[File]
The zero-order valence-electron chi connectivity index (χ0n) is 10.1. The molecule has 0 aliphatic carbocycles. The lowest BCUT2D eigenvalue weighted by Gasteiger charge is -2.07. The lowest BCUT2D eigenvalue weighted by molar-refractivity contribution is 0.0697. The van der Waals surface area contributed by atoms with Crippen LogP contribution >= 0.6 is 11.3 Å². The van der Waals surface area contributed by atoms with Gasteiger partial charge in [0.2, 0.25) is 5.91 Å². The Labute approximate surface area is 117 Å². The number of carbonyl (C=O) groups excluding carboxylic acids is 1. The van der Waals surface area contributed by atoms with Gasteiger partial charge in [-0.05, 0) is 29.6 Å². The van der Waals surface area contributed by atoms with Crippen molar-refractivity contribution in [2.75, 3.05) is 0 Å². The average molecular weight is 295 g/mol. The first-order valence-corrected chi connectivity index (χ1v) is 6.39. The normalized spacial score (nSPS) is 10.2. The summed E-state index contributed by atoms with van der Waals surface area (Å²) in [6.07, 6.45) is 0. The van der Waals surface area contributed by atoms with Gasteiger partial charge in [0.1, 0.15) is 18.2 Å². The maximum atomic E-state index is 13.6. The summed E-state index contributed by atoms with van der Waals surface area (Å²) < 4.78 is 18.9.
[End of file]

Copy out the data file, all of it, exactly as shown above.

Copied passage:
The zero-order valence-electron chi connectivity index (χ0n) is 10.1. The molecule has 0 aliphatic carbocycles. The lowest BCUT2D eigenvalue weighted by Gasteiger charge is -2.07. The lowest BCUT2D eigenvalue weighted by molar-refractivity contribution is 0.0697. The van der Waals surface area contributed by atoms with Crippen LogP contribution >= 0.6 is 11.3 Å². The van der Waals surface area contributed by atoms with Gasteiger partial charge in [0.2, 0.25) is 5.91 Å². The Labute approximate surface area is 117 Å². The number of carbonyl (C=O) groups excluding carboxylic acids is 1. The van der Waals surface area contributed by atoms with Gasteiger partial charge in [-0.05, 0) is 29.6 Å². The van der Waals surface area contributed by atoms with Crippen molar-refractivity contribution in [2.75, 3.05) is 0 Å². The average molecular weight is 295 g/mol. The first-order valence-corrected chi connectivity index (χ1v) is 6.39. The normalized spacial score (nSPS) is 10.2. The summed E-state index contributed by atoms with van der Waals surface area (Å²) in [6.07, 6.45) is 0. The van der Waals surface area contributed by atoms with Gasteiger partial charge in [0.1, 0.15) is 18.2 Å². The maximum atomic E-state index is 13.6. The summed E-state index contributed by atoms with van der Waals surface area (Å²) < 4.78 is 18.9.